- 2004 sabbatical ←
- 2014 sabbatical
- 2023 sabbatical
- Sabbatical consultant interview
Among several things I’ve done in life that most people don’t do, I’ve taken a sabbatical from work. Back in 2004, I’d just finished a software development project at the large IT consultancy where I worked, and wanted a longer summer holiday to visit a friends in the UK and Luxembourg.
My employer’s staff handbook revealed that I could take up to three months’ unpaid leave if I got written approval from my boss and his boss, and I figured that I wanted more time off more than more savings. I booked three months off work, and then started wondering what to do with it.
Learn something new
My friend Mukund suggested signing up for a language course somewhere interesting, so the middle of my sabbatical, I took a month-long Spanish course in central Madrid. The language school was great, and provided a studio apartment, which made the whole thing affordable. We had lessons every morning, explored the city in the afternoons, and partied in the evenings. The course and my fellow students were fun, we studied hard, and became conversational in Spanish by the end of the month.
I found learning a new skill extremely satisfying, especially learning a foreign language somewhere I could practice every day, with time to focus on it, and good instruction. Without dedicating a whole month to this, I wouldn’t have otherwise experienced basic proficiency in Spanish. I lost it quickly afterwards, of course, but that doesn’t matter, and didn’t lose it all.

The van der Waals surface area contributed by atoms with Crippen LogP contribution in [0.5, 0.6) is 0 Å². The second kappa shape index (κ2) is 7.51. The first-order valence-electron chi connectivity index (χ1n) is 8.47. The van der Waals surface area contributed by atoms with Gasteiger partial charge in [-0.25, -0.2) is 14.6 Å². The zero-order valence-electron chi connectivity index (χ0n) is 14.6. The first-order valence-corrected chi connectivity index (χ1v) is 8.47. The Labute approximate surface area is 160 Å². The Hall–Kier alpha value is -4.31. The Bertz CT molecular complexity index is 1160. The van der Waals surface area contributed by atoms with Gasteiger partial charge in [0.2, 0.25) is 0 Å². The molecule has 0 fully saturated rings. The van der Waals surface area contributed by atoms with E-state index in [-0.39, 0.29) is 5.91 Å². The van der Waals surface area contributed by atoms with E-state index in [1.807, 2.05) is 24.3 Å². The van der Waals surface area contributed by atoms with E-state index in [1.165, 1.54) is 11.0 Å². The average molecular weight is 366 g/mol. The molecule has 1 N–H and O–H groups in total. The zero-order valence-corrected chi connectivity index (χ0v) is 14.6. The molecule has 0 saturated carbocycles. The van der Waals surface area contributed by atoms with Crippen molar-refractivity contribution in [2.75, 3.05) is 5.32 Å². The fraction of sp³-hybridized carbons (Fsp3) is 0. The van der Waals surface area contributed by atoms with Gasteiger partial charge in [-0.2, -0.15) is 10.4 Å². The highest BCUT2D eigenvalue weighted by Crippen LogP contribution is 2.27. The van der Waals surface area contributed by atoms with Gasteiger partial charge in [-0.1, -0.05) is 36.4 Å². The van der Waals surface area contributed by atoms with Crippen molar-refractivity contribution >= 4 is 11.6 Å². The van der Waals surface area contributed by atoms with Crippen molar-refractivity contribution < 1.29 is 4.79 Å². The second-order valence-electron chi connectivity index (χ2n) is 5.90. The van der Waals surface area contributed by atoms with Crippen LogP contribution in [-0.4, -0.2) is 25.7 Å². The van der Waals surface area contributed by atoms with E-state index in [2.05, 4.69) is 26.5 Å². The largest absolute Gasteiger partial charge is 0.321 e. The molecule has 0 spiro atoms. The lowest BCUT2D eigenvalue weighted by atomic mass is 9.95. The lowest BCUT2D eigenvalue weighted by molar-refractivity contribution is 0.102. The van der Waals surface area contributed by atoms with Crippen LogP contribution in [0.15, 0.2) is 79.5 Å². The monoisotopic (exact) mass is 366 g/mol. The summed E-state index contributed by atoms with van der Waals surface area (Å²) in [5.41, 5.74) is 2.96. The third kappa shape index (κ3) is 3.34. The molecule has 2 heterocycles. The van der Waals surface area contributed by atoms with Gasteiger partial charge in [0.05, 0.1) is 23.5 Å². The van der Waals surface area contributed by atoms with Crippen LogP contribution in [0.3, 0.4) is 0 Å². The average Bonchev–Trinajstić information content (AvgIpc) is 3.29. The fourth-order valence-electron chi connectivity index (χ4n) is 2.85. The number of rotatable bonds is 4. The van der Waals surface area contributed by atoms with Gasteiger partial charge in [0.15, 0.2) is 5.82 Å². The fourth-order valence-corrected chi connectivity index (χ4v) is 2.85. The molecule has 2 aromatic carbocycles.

Take time for a project
I ended up with a parallel project during my month in Madrid. I already had something of an obsession with cafes, and free afternoons in a big unexplored city escalated into visiting as many cafes as possible and writing reviews. This grew in scope beyond my previous writing projects; in the end I published reviews of 65 cafes, bars and restaurants in 30 days.
I used to write cafe reviews as a hobby, but writing became a significant part of my next job. By taking the time to complete a larger project than a single blog post, I started to think about more substantial kinds of technical writing, which later escalated into writing a book.
Get some perspective
During my sabbatical, I got the most out of learning something new, and completing a project. In my third month off work, it occurred to me that I no longer regularly got these experiences from my job as a programmer at a large IT consultancy. As soon as I returned to work, I started looking for a new job, and resigned a few weeks later.
Not for the last time, I found it hard to fully understand my situation while I was in it. The biggest benefit from my 2004 sabbatical ultimately came from getting enough distance from my situation to fully appreciate that I needed a change, and the headspace to make that change. After all, a period of separation tests any relationship, including the one with your employer.
Do it again
After my sabbatical, I moved on to a new job, and was much happier with my situation. But I didn’t forget how much I enjoyed taking a sabbatical. And a decade later, I did it again.